In the next stage of the lawsuit, the court has required the government to submit a proposal for timely issuing evidence of status to lawful permanent residents.
The pubic (sic.) interest litigation partnership of Cooley Godward's Pro Bono practice and the non-profit Texas Lawyers' Committee was facilitated by the Litigation Assistance Partnership Project (LAPP) of the American Bar Association (ABA).
You can receive a full copy of the summary judgment order by going to www.cooley.com/LPR or www.txlawyerscommittee.org.
About Cooley Godward LLP
Cooley Godward is an established provider of strategic litigation and business transaction services and a recognized leader in the representation of high-growth private and public companies, financial institutions, venture capital firms and nonprofit organizations. Our singular focus on providing the highest quality legal services has enabled our clients to achieve their stratiegic business objectives and garnered for Cooley recognition as one of the country's leading law firms. Cooley Godward is also nationally known for its award-winning Pro Bono practice. Last year, more than 300 Cooley attorneys contributed over 28,000 hours to non-profit organizations, disadvantaged communities and low-income families. For more information, visit www.cooley.com.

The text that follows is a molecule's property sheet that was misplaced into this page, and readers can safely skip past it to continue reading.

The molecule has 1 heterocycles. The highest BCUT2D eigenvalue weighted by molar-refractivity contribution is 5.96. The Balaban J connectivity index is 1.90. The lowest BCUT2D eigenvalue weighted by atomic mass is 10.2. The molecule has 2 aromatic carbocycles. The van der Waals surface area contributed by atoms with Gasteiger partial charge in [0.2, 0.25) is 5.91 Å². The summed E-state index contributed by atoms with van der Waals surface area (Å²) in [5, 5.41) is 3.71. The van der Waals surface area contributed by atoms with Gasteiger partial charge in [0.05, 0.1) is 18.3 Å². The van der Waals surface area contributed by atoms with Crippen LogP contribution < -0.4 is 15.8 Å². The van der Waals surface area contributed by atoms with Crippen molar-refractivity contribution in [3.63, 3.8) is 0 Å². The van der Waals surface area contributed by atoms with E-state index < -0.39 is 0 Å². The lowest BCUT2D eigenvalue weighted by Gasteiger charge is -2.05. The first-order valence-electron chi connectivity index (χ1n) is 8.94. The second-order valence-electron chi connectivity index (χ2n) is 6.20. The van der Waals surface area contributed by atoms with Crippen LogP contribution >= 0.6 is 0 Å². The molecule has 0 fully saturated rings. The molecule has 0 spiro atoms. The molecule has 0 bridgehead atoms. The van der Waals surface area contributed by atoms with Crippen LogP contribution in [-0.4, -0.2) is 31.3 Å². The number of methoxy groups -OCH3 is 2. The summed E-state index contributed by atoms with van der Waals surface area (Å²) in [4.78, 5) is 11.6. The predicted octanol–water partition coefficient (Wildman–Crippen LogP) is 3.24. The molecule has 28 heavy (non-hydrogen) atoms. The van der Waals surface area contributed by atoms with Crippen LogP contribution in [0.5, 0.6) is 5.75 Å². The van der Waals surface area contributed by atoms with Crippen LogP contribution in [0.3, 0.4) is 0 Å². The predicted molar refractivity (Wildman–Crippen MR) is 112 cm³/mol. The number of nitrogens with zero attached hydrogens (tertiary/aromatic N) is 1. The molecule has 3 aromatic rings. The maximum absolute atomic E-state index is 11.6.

The Texas Lawyers' Committee is a non-profit civil rights organization dedicated to protecting and defending the rights of immigrants and refugees throughout the state of Texas. For more information, visit www.txlawyerscommittee.org.
The Mexican American Legal Defense and Education Fund (MALDEF) is the leading nonprofit Latino litigation, advocacy and educational outreach institution in the United States. MALDEF's mission is to foster sound public policies, laws and programs to safeguard the civil rights of the 40 million Latinos living in the United States and to empower the Latino community to fully participate in our society. For more information, visit www.maldef.org.
The Litigation Assistance Partnership Project (LAPP) is a program of the American Bar Association (ABA) Section of Litigation that links the pro bono resources of private firms with legal service and public interest programs across the country. Please visit www.abanet.org/litigation/lapp/home.html.